Coordinates: 45°11′32″N 5°43′50″E / 45.19222°N 5.73056°E / 45.19222; 5.73056
From Wikipedia, the free encyclopedia

Cularo was the name of the Gallic city which evolved into modern Grenoble. It was renamed Gratianopolis in 381 to honor Roman emperor Gratian.

Model of the Gallo-Roman Walls that surrounded Cularo from the end of the 3rd century on.
Remnants of the Roman walls of Cularo

The first remaining reference to what is now Grenoble dates back to a July 43 BC letter by Munatius Plancus to Cicero.[1] The small town founded by the Allobroges Gallic people was at that time called Cularo. In 292, the western emperor Maximian elevated the town to the rank of “city” and had defensive walls built around it. These walls both protected the urban area and marked its status of Civitas. Their vestiges are now a landmark of this era.

Wishing to thank and honor the emperor Gratian for creating its bishopric, the inhabitants of Cularo renamed their town Gratianopolis in 381. That name would subsequently evolve into Grenoble through Graignovol.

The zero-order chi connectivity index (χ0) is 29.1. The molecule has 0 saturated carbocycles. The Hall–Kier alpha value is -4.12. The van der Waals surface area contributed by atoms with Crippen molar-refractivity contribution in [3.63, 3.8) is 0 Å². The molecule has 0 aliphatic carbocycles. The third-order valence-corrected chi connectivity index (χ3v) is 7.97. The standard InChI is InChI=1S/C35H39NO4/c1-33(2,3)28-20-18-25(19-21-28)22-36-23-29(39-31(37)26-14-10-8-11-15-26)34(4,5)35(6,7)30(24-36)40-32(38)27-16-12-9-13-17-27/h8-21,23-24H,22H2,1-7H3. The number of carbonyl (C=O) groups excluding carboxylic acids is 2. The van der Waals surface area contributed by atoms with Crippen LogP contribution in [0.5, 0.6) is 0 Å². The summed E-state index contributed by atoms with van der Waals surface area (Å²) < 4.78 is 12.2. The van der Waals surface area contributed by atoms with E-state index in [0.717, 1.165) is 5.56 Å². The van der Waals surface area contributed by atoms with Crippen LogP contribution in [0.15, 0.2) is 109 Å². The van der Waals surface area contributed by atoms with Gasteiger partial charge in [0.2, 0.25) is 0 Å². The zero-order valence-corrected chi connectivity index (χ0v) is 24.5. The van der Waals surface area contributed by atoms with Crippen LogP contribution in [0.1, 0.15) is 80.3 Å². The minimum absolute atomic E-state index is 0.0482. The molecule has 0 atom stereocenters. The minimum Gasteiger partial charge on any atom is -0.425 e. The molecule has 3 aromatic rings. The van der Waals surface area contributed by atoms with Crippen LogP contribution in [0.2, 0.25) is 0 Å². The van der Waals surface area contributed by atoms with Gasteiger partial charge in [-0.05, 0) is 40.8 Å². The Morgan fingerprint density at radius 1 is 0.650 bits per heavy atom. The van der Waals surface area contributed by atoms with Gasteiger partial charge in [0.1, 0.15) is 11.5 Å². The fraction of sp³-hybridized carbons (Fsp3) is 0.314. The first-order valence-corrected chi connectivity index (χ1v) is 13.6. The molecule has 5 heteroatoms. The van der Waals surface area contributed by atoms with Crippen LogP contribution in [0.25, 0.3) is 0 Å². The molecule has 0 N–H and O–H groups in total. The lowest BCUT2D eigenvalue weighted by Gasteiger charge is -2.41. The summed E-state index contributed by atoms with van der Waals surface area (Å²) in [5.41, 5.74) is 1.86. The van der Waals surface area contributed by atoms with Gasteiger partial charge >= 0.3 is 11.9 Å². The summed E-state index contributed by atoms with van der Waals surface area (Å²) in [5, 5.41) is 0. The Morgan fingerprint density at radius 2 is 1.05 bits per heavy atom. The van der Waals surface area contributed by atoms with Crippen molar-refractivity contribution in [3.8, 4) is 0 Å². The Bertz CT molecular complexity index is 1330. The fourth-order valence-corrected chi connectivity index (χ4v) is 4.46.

The Saint-Laurent crypt and the baptistery of Grenoble date also back from the Gallo-Roman period (4th century), and have been preserved to this day; the latter remained in use until the 9th century but had later been buried under accumulated urban layers; it was rediscovered in 1989 during the construction of tramway tracks, excavated until 1996, and incorporated into the adjacent Musée de l'Ancien Évêché. Several small sections of the Gallo-Roman city wall are also visible in the old town, especially in rue Lafayette.


  1. ^ Ad Familiares, 10, 23 Letter 876

Further reading[edit]

  • William Smith, ed. (1872) [1854]. "Cularo". Dictionary of Greek and Roman Geography. London: John Murray. hdl:2027/hvd.ah5cuq.

External links[edit]

45°11′32″N 5°43′50″E / 45.19222°N 5.73056°E / 45.19222; 5.73056